Willem Middelkoop and Terence van der Hout of the Netherlands-based Commodity Discovery Fund believe that when the world's reserve currency is reset away from the U.S. dollar in the next decade, gold prices will rise and mining equities will follow.
Precious metals prices headed a bit lower at the opening this morning, mainly on the back of light profit-taking that ensued after the euro retreated and the US dollar rose owing to apprehensions about Europe and Asia.
The wholesale price of gold investment bars rose 2.0% from yesterday's low to reach $1,569 per ounce in London Thursday morning, recovering from $1,535 for the fourth time since gold hit all-time peaks above $1,900 in late-summer 2011.
Spot gold prices touched a seven-session high just shy of $1,600 per ounce in London's wholesale market early Monday, falling back to last week's finish at $1,593 as European stock markets rose for the first time in 10 days.
So the price of gold keeps falling, and it keeps falling despite the imminent failure of Greece's euro membership, the looming collapse of Europe's banking system, and the fast-looming debt-ceiling repeat and fiscal cliff in the US.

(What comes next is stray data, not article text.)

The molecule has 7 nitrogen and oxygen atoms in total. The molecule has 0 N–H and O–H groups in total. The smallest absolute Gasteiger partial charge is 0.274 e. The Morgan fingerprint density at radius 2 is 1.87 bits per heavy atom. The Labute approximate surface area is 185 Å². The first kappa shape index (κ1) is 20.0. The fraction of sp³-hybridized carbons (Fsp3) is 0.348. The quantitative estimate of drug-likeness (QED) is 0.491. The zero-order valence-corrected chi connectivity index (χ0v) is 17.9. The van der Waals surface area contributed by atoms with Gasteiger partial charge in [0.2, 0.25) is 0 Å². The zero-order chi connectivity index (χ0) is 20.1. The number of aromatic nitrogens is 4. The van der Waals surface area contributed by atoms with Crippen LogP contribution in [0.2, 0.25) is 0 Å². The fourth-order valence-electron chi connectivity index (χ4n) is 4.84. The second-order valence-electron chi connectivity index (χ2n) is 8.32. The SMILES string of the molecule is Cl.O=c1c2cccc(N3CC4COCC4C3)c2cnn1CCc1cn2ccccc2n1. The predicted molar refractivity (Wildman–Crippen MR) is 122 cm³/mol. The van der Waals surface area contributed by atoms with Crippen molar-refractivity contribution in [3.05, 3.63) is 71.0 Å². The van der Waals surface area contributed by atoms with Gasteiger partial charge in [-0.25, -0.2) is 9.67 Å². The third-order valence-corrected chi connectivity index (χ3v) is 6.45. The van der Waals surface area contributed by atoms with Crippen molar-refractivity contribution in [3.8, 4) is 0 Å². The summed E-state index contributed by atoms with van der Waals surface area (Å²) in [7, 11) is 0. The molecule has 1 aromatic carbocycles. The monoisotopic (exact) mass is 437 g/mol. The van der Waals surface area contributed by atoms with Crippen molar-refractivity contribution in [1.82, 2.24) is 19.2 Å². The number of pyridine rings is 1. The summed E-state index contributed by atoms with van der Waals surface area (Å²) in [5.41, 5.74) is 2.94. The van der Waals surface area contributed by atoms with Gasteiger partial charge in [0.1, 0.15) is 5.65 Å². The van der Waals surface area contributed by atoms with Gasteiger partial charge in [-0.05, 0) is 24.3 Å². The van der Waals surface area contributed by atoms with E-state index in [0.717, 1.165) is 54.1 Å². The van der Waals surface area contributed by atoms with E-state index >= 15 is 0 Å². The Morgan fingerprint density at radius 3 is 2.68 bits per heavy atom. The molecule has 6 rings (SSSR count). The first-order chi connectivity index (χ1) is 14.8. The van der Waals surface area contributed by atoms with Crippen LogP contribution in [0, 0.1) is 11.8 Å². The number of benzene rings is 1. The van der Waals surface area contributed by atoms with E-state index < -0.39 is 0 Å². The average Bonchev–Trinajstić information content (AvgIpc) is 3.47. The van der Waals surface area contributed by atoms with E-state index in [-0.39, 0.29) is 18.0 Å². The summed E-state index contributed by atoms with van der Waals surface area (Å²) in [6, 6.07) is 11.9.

After a 17% rise last year, copper prices may struggle to record significant sustained gains for the rest of 2012’s first half but should rise later in the year, and could test the $9,000 per metric ton level, analysts for Thomson Reuters GFMS said Tuesday.
Spot dealings opened with a bid-side quoted at $1,667 in gold and at $32.50 in silver. While there is still scope for attempts at taking out overhead resistance near $1,680 and $1,704 in gold (with a possible $1,730 end-target) the going has been anything but smooth.
The price to buy gold fell hard on London's wholesale market at the start of trade Thursday, dipping near to a 2012 low beneath $1,634 per ounce as world stock markets and commodity prices also dropped.
Precious metals headed lower (all but platinum) as the US dollar picked up a tad of energy and the euro ran into a wall of overhead resistance amid the still (!) on-going crisis. Spot gold opened $10.20 lower at $1,754 per ounce.
The sell-off coincided with growing evidence of a slowing American economy. It is becoming clear that the Fed's monetary stimulus has had little economic benefit and analysts are revising their GDP forecasts downwards.